It seems, looking back, that I have always been drawn to the real life moments.

Alright, so WHY?

WHY is documentary photography the best way to capture family memories?

The answer is simple: because there is CONTEXT. You have the richness of emotion and environment on your side. In the first photograph above, I immediately remember that summer storm, when the kids grabbed a giant umbrella, and when my son refused to wear a raincoat, and they headed out to the driveway to play amid the raindrops.

In the second photograph, I remember that shortly after that bout on the swings at that farm in Dundas, my daughter proceeded to pee on their lawn. I was mortified, but also had a good chuckle.

Photographs like this trigger memories. They provide cues to our brains, full of colour and texture. These cues trigger even more memories - things that happened outside the scope of a particular photograph.

You are filled with a rush of remembering, and it is sweet.

These are storytelling photographs! They tell a story of your life, your day, or just that moment. They guide you visually and help you flesh out the details of that story.


There is also a SECRET reason why documentary photography appealed to me and it might to you as well - Because you don’t have to figure out what to do with your FACE!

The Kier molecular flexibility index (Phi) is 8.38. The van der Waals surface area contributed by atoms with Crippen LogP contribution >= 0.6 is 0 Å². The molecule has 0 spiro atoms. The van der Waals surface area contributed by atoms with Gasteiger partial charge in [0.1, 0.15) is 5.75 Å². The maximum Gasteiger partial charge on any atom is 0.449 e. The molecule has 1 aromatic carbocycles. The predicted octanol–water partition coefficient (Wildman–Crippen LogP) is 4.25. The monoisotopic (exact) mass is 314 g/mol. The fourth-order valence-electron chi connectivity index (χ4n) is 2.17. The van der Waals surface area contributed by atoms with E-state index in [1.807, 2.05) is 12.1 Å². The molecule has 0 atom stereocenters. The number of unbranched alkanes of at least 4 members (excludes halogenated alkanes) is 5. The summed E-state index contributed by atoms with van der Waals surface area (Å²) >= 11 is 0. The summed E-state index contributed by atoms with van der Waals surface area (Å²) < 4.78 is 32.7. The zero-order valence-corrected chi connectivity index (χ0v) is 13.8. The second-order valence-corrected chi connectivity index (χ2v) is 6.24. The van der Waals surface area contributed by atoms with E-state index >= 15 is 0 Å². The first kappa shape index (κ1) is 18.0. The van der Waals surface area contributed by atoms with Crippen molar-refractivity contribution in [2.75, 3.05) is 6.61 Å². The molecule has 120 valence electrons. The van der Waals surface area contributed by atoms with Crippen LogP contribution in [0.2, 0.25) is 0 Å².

Seriously - every time someone tries to take a posed photograph of me, I wig out. I start pulling weird expressions, flexing muscles I shouldn’t be flexing all over the place (but mostly on my face), and it just ends up in hilarity. Like this:

photo cred (and patience cred): Liz cooper, who stuck it out and finally got a straight face from me… long after this jim carrey moment had passed.

photo cred (and patience cred): Liz cooper, who stuck it out and finally got a straight face from me… long after this jim carrey moment had passed.



Why are traditional studio portraits limited in their lasting power?

I have an old studio photograph of me in a white dress and pigtails, aged about 5. I couldn’t find the photograph to show you today, but one day I will dig it up. That photograph is cute. I am smiling and look pretty. My grandmother - who took me to the studio - loves that photograph. It is nice to look at, for sure. My grandmother might remember something about that day that she took me - she might remember whether it war rainy or sunny out, whether it was winter or summer, perhaps even what day of the week it was. She has an uncanny quality like that, to remember all those little details.